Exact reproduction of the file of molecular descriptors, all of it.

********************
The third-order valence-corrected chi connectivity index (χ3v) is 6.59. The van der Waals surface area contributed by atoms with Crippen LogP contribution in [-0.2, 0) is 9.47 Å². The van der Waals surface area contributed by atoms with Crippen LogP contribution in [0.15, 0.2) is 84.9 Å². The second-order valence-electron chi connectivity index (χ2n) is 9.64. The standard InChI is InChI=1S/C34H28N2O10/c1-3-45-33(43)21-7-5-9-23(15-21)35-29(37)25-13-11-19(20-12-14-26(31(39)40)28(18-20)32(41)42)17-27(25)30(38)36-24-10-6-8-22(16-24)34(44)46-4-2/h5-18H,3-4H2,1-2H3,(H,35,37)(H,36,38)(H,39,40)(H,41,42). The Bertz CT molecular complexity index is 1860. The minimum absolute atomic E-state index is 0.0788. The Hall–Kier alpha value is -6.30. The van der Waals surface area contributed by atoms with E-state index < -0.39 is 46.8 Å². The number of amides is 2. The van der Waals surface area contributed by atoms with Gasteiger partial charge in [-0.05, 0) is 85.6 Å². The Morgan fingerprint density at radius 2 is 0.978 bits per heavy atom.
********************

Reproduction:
The third-order valence-corrected chi connectivity index (χ3v) is 6.59. The van der Waals surface area contributed by atoms with Crippen LogP contribution in [-0.2, 0) is 9.47 Å². The van der Waals surface area contributed by atoms with Crippen LogP contribution in [0.15, 0.2) is 84.9 Å². The second-order valence-electron chi connectivity index (χ2n) is 9.64. The standard InChI is InChI=1S/C34H28N2O10/c1-3-45-33(43)21-7-5-9-23(15-21)35-29(37)25-13-11-19(20-12-14-26(31(39)40)28(18-20)32(41)42)17-27(25)30(38)36-24-10-6-8-22(16-24)34(44)46-4-2/h5-18H,3-4H2,1-2H3,(H,35,37)(H,36,38)(H,39,40)(H,41,42). The Bertz CT molecular complexity index is 1860. The minimum absolute atomic E-state index is 0.0788. The Hall–Kier alpha value is -6.30. The van der Waals surface area contributed by atoms with E-state index < -0.39 is 46.8 Å². The number of amides is 2. The van der Waals surface area contributed by atoms with Gasteiger partial charge in [-0.05, 0) is 85.6 Å². The Morgan fingerprint density at radius 2 is 0.978 bits per heavy atom.